February 18, 2013
IU's historic Old Crescent expected to get $21 million appropriation for restoration
By Mike Leonard
February 17, 2013
The project list for Indiana University's backlog of deferred maintenance is decidedly unsexy.
It includes roof replacements, building code updates, steam tunnel repairs and various updates and upgrades that students, faculty and staff won't see but surely will feel if systems fail.
The plan to renovate and "repurpose" the core of the Bloomington campus is another matter. Shortly after the release of IU's master plan in 2009, President Michael A. McRobbie seized on one of its key recommendations and called for the creation of a working group to assess the current and future use of the buildings in what is called "the Old Crescent."
"The way we use the magnificent iconic buildings that comprise the Old Crescent -- the historic core of the campus -- does not properly reflect the university's core missions of education and research," the president said in his 2010 State of the University Address. "Only about half of them house academic units, and the rest house administrative units that could be situated in less physically and symbolically central locations.
"Whether we intend it or not, our buildings reflect our values," he continued. "The Old Crescent should be among the main academic centers on campus and a vibrant hub of student and academic life and activity, day and night."
The Old Crescent consists of buildings constructed as early as 1884 and includes Franklin Hall, the Student Building, Maxwell Hall, Owen Hall, Wylie Hall, Kirkwood Hall, Lindley Hall, Swain East and West and Rawles Hall.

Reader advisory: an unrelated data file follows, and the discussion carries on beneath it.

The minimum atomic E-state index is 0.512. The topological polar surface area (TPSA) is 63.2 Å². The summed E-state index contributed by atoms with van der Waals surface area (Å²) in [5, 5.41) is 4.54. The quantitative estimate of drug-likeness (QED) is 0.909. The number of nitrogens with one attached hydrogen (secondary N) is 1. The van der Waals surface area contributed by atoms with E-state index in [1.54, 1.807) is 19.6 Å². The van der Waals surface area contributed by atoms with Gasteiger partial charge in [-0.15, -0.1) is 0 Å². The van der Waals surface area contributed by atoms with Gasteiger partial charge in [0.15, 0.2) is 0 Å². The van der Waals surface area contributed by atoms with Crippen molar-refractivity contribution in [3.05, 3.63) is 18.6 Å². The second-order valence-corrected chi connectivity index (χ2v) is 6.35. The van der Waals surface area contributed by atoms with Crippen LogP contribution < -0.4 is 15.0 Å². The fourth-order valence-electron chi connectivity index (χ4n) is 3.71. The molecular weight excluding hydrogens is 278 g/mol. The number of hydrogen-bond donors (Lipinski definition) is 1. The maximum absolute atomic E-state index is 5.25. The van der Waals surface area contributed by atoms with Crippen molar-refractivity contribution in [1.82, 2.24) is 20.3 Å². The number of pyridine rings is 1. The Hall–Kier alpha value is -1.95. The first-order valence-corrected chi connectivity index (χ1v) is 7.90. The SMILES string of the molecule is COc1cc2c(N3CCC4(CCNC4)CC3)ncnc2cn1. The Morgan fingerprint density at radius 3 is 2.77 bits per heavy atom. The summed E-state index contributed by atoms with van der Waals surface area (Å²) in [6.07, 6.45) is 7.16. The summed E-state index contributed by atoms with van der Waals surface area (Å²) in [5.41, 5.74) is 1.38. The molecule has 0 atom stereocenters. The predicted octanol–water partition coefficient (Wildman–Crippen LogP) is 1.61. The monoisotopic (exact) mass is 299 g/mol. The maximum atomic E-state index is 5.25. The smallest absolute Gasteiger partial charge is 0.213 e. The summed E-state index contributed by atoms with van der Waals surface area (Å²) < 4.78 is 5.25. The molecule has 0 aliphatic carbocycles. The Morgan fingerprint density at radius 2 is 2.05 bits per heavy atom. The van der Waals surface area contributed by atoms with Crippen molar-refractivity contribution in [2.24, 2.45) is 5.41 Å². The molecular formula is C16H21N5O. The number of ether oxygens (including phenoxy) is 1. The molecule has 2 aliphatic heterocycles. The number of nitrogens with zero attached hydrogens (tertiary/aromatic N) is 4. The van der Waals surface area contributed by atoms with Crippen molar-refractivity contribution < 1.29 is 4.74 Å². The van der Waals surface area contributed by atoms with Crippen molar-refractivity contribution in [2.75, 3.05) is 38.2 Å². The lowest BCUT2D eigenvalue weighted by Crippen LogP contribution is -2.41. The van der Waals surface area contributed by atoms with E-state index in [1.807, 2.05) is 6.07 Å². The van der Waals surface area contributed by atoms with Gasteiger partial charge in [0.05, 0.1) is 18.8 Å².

The aesthetic, historic and functional value of the buildings is recognized by the Indiana Commission for Higher Education, which, even during a time of constrained resources, is recommending that the Legislature appropriate $21 million this year specifically for the Old Crescent project.
Work already has begun. At last week's meetings of the IU Board of Trustees, capital planning and facilities vice president Tom Morrison said Franklin Hall has been completely vacated of offices and personnel and is ready for a full renovation. The chopped up Presidents' Hall has been restored to its original grandeur, and only finishing touches remain before the project is considered completed within about two weeks.
The next meeting of the trustees -- April 11-12 -- is slated to be conducted in the new space overlooking Sample Gates.
Morrison said there's enough room in the building for an academic unit to move there. Journalism, which long ago outgrew Ernie Pyle Hall, is one unit that has been mentioned as a possible new occupant.
The other buildings in the crescent will see more classrooms added, and fewer office spaces, to bring more students into the historic core of the campus. Owen Hall, the smallest academic building on campus, will become the new home to the College of Arts and Sciences.
And the historic office of the legendary 11th IU President, Herman B Wells, will remain preserved exactly as it was when Wells held court in Owen Hall.
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